A geocellular model represents the reservoir geology and the vertical and horizontal variation of the reservoirs in detailed log scale. The model incorporates the 3D structural framework, the conceptual depositional sys­tem (facies) and reservoir sublayers. The reservoirs and formations above and below the reservoirs, constraining the structural model, are divided first into zones and later into thin layers and into a 3D mesh of cells until the cells with thickness of rocks can simulate the reservoir properties. For each cell, just one lithofacies type can be assigned, but it can storage multiple reservoir properties.

The cells cut by wells are populated with facies and reservoir properties, using averaging methods such as arithmetic mean. The values of facies and a cell’s proper­ties loaded from well logs are distributed or interpolated through all the cells of the geocellular model based on the spatial continuity concepts. The spatial distribution is carried out by applying geostatistics, which includes data analysis and deterministic and stochastic algorithms. Sequential Gaussian Simulation is applied to create heterogeneity-property volumes honoring input/output of local data, histograms and variograms. Rock physics constraints and a co-located cokriging method were used to honor the well data and seismic inversion result simul­taneously. Finally, the geocellular model was populated with petrophysical and elastic rock properties that can be used to assess, develop and manage the reservoir.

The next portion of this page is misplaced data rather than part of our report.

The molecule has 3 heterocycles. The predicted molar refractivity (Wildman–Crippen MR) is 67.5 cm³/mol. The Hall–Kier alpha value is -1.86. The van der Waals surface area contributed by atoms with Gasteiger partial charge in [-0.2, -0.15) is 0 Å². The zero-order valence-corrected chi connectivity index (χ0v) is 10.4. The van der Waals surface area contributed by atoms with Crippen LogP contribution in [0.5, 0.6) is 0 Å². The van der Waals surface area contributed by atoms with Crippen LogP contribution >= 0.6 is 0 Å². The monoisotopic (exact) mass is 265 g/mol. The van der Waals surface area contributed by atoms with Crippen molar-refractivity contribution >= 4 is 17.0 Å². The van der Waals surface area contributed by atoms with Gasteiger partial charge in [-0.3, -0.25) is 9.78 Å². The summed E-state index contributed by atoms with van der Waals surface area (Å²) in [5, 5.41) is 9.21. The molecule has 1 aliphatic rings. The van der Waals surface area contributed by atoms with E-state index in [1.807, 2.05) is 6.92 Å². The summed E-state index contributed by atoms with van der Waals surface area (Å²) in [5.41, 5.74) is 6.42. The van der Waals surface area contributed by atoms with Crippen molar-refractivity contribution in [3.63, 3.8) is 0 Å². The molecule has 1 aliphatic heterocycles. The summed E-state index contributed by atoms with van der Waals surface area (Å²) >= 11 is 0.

Two types of geomodels are created: one using well data only, and the other using both seismic and well data. By comparing two geomodels, significant values of applying seismic data in delineating the 3D rock properties are demonstrated. From the basin-scale geo­models, it was observed that the highest total organic rich and high-porosity zone is located in the lower Vaca Muerta of the southeastern part of the basin.


An integrated study of the Vaca Muerta Formation, Neuquén Basin, was performed using mega-merged 3D seismic data covering about 12,000 sq km to estimate the kerogen, porosity and lithology (Figure 2). Four key tasks were included in this project: regional structural and stratigraphic interpretation, petrophysical analysis, post-stack inversion, and geocellular model building. 3D structures of the Vaca Muerta are revealed from the mega 3D interpretation. Regional scale stratigraphic fea­tures and lateral transitions have been evidenced from a single seismic volume for the first time.

Sesimic survey overlay
FIGURE 2. Seismic surveys overlay a topographic map in which the red dots are wells used in performing well tie and velocity model building for time to depth conversion. (Source: ION Geophysical)

Geocellular modeling combines the well log data and inverted AI volume together with the geological information to produce a detailed description of the geological deposition and kerogen distribution. The basin-scale geocellular model provides a powerful tool for sweetspot identification during the exploration phase and reserve estimation and well planning during field development.